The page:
Another important rule here to note here is that if the cue ball is pocketed or driven off the table during the break, it is called 9 ball pool rules scratch on break. And as a penalty, the opponent gets the opportunity to place the cue ball anywhere on the table and hit it.
This rule is also true for Texas Express, APA, WPA, BCA, and all common variations of 9-ball pool.
Likewise, if during the break, the breaker causes the object ball to go off the table it is considered a foul and here too, the other player gets the ball in hand advantage.
This rule is also true for Texas Express, WPA, BCA, and all common variations of 9-ball pool.
And now, we’ll talk about the rules and their consequences if not followed that must be kept in mind during the play, and after the break.
There is an interesting term used “Push Out” in 9-ball pool. After the break, the breaker can call for it. Let me explain what it is.
What happens in push out is a player tries to push the cue ball in a better position where he might be able to reach his objective easily. During a push out, you must not contact the rails or any ball. A player must call “Push out” loudly in order to let the other player know.
It is to keep in mind while going for a push out that all foul rules still apply during it. If you pocket a ball or hit the rail, it will be considered a foul and your opponent will get the ball in hand along with the turn.
The rule of Push Out is also common in different forms of Pool including WPA, BCA, and international 9-ball Pool ball rules
Another common term used in 9 ball pool rules is bad hit. This occurs during the continuation of play, after the break. It implies that both the players must hit the lowest number ball available on the tabe. Just like break, this rule also applies in the middle of the play, if a player hits another ball, it’s considered a 9 ball pool rule foul and the other player gets the ball in hand.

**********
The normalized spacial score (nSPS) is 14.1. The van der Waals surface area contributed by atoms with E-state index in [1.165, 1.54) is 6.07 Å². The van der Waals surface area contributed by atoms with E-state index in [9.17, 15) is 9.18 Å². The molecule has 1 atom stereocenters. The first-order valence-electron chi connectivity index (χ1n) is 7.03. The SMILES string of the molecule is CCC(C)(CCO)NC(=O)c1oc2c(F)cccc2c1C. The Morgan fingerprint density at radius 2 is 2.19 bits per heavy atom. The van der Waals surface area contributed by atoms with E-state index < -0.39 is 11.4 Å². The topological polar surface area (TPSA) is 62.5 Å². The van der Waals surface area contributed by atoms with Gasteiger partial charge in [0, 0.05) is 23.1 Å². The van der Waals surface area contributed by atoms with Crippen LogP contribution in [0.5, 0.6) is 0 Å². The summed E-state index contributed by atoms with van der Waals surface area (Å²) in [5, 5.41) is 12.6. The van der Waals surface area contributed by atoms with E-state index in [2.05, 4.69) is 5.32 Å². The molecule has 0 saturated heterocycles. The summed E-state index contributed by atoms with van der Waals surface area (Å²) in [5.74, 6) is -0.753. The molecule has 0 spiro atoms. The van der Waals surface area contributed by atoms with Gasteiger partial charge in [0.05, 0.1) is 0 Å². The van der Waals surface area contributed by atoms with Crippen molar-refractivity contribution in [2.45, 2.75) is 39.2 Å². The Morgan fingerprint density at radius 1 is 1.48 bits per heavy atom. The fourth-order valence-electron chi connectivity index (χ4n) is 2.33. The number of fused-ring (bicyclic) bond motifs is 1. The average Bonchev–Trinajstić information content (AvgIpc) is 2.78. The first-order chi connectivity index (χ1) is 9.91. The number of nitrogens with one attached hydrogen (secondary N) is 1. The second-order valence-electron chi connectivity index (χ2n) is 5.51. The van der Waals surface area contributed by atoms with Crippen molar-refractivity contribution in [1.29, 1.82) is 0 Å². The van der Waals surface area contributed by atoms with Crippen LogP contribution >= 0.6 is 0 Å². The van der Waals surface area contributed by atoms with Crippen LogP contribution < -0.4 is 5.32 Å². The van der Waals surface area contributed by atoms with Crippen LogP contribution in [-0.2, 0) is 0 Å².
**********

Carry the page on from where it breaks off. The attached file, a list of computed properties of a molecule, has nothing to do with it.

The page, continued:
This rule applies to all common forms of 9-ball pool including WPA, BCA, APA, Texas Express, etc.
Likewise, just like the break, during every shot you play in the continuation of the game, either one ball should always be pocketed or you must hit any ball to a rail after the cue ball contact. Otherwise, it will be a foul (scratch) and the same ball in hand rule will be applied.
This rule also applies to all common forms of 9-ball pool including WPA, BCA, APA, Texas Express, etc.
Likewise, if during the play, after the break, any object ball is driven off the table, it is considered a 9 ball pool rules scratch. And the same ball in hand rule will be applied. And the object ball will not be respotted.
This rule also applies to all common forms of 9-ball pool including WPA, BCA, Texas Express, etc.
Normally, in such matches where referees are monitoring, you don’t have to assert these rules. However, like other snooker and pool games, this shot is considered a foul. If you attempt to jump, curve or masse the cue ball over or around any other ball that might impede its movement, it’s illegal. Jump and Masse Shot foul gives your opponent a ball in hand.
Except APA, no variation of 9-ball pool allows this.
If you play the shot before the ball that was hit by your opponent hasn’t come to rest yet or pocketed, it is considered a foul. And your opponent gets a ball in hand.
In no form of 9-ball pool, you can do this.
Touching the cue ball with your stick when it’s not your turn or causing it to move by any other means is also considered a foul. Your opponent gets a ball in hand in this case, too.
This too, can’t be done in any form of 9-ball pool.